Plenary six: Building good governance for mining and development

HE Mrs Sinkinesh Ejigu, Minister of Mines and Chair of the Bureau of African Union Mining Ministers, Ethiopia

Gudrun Kopp,  Parliamentary State Secretary to the Federal Minister for Economic Cooperation and Development, Federal Ministry for Economic Cooperation and Development, Germany

Erik Solheim, Chair, OECD Development Assistance Committee

Daniel Kaufmann, President, Revenue Watch Institute

In order to achieve inclusive and sustainable development or resource-rich economies, high standards of governance are needed at the national, subnational, community and industry levels.  What are the necessary components of good governance?

1030 Morning tea 

Concurrent session one (a): Strengthening subnational governance

Elisabeth Ungar Bleier, International board member, Transparency International

Professor Carlos Casas, Chair, Economics Department, Universidad del Pacifico

Carlos Monge, Latin America Regional Coordinator, Revenue Watch Institute

Exploring the policy settings, practices, engagement mechanisms and capacity needed to underpin an effective approach to subnational development arising from mining.


Concurrent session one (b): Frameworks for negotiation and agreement making

Professor Fabien Nkot, Office of the Prime Minister, Cameroon 

Bruce Harvey, Global Practice Leader – Communities & Social Performance, Rio Tinto

Michael Jarvis, World Bank Institute

Effective frameworks are needed to facilitate negotiation and agreement between communities, companies and governments that deliver broad-based and sustainable development. What are the leading practices in achieving effective agreement making?


Conference lunch: Achieving inclusive development through collective impact


Concurrent session two (a): Managing conflict through positive stakeholder relationships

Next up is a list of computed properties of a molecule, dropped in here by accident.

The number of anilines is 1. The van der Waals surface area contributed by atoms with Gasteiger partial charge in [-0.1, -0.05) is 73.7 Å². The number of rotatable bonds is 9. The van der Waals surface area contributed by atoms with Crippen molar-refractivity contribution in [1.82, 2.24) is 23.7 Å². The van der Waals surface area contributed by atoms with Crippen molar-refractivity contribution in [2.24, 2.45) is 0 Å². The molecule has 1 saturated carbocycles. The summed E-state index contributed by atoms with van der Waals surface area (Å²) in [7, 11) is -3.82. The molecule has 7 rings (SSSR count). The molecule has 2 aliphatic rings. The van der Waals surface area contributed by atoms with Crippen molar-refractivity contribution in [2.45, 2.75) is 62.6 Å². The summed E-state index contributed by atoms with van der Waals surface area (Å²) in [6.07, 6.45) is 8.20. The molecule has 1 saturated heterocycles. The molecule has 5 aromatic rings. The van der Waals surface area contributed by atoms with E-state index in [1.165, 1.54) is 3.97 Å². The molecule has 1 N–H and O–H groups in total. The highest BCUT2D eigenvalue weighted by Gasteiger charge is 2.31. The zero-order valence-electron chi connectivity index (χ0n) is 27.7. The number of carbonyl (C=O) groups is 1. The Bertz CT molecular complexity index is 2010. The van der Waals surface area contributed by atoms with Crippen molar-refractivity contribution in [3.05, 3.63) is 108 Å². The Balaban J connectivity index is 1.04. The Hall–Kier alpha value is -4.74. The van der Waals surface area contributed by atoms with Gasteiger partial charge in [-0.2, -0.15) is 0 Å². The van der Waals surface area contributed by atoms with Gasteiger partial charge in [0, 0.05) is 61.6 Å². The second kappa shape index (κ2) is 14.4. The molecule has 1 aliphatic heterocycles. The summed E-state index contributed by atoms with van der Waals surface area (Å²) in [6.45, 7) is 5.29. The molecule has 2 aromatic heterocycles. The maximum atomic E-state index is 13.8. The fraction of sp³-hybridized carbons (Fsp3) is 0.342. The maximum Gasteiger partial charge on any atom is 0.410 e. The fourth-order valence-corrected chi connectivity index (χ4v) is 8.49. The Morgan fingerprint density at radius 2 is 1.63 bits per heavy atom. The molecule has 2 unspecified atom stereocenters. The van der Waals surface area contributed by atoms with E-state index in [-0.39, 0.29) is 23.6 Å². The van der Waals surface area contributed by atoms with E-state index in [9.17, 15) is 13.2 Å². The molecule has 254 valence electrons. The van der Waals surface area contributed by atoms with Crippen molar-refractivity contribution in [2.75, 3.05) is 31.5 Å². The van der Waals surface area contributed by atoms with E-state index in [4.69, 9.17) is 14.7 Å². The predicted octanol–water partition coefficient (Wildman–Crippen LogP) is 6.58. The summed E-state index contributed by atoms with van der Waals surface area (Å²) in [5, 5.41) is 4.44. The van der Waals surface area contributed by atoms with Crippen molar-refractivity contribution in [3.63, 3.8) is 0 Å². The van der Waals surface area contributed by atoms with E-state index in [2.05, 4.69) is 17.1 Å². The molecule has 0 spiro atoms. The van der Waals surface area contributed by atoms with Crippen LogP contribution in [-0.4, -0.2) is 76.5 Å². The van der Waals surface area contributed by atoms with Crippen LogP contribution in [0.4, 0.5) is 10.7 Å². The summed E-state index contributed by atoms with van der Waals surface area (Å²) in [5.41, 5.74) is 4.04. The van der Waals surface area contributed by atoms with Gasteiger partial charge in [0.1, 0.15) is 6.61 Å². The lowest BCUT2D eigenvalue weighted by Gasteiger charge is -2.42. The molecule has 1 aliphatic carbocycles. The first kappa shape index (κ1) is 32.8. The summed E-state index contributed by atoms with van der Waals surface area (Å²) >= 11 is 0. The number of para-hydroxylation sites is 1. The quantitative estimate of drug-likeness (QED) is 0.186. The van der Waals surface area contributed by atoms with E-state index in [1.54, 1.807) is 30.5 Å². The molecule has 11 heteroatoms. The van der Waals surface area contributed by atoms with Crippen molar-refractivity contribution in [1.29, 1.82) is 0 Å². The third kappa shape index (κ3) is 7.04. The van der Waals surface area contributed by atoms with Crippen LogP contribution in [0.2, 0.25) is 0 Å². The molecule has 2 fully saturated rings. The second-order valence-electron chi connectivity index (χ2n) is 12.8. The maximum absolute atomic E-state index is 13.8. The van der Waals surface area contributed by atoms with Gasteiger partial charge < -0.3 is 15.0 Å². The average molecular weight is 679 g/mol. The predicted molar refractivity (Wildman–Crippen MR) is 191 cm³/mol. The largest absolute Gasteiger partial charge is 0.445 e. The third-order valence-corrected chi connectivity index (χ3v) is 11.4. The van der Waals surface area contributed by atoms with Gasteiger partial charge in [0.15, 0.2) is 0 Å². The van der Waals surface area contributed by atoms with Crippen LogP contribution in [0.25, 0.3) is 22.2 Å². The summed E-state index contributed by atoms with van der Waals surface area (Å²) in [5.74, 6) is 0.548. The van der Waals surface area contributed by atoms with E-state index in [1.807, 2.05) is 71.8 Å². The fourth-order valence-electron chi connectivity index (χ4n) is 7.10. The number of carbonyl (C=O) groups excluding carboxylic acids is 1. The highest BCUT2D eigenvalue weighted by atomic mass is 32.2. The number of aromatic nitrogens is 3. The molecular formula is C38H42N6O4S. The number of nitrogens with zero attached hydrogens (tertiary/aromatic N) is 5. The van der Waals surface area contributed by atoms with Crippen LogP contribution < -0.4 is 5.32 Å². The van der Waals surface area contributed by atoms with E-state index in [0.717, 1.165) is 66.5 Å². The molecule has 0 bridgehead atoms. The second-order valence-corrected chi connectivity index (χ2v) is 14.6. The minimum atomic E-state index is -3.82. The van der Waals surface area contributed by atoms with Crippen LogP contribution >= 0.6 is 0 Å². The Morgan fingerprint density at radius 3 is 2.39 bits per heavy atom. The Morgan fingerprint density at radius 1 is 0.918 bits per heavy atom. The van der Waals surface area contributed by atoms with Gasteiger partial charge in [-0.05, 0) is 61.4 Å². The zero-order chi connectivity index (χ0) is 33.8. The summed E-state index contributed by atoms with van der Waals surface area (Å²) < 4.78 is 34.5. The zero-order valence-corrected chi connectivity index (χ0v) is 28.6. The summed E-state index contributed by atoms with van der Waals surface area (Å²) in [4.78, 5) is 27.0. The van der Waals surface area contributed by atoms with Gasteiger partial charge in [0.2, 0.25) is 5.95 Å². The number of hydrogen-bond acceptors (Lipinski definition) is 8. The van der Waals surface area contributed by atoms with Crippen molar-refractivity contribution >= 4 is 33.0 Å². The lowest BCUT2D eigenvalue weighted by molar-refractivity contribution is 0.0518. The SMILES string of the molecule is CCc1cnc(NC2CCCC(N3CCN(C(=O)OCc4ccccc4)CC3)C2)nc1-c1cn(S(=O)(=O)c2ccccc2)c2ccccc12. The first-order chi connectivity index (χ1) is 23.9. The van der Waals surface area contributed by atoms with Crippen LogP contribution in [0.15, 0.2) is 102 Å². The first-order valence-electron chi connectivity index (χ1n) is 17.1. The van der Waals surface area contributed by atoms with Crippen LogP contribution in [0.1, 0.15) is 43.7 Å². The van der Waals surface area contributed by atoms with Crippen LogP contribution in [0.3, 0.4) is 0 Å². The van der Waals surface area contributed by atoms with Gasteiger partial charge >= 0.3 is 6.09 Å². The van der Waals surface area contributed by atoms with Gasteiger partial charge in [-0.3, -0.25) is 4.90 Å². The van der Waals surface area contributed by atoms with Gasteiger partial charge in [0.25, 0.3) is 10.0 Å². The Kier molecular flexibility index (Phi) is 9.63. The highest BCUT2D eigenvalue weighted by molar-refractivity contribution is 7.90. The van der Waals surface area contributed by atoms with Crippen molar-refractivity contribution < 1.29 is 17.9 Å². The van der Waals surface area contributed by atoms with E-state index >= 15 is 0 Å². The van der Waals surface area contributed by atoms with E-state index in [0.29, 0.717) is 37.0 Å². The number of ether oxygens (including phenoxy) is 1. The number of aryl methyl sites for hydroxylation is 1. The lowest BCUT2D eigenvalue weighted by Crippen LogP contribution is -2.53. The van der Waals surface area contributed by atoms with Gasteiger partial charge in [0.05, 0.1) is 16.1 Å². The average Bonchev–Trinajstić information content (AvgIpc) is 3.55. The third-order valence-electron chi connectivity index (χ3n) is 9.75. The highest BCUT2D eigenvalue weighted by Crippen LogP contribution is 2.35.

Dame Meg Taylor,  Office of the Compliance/Adviser Ombudsman, World Bank Group

Aidan Davy, Deputy President and Senior Program Director, International Council on Mining and Metals (ICMM)

Doris Puiahi, Program Manager, Live and Learn, Solomon Islands

Alex Benkenstein, South African Institute of International Affairs

Managing conflict and ensuring that all stakeholders communicate to agree on positive outcomes is key to ensuring broad-based development benefits.  What are the key strategies for working towards effective conflict prevention?


Concurrent session two (b): Building sustainable local enterprise and employment

Jon Samuel, Head of Social Performance, AngloAmerican

Scott Gilmore, Chief Executive Officer, Building Markets

Fabrice Ilunga Mujinga, Master Enterprise Facilitator, Kamina Friends Inc, DR Congo

Hudson Mtegha, University of the Witwatersrand 

What are the effective policies and practices that facilitate sustainable local, regional and national enterprise and employment for the benefit of communities and the wider economy?

1530 Afternoon tea 

Closing plenary: Maximising the benefits – the way forward

Dr Megan Clark, Chief Executive, CSIRO

The Hon Clare Short, International Chair, Extractive Industries Transparency Initiative (EITI)

1700 Conclusion of day two


* Please note that the conference organisers reserve the right to amend the program without notice.  The most up to date version of the program will always be found on this website.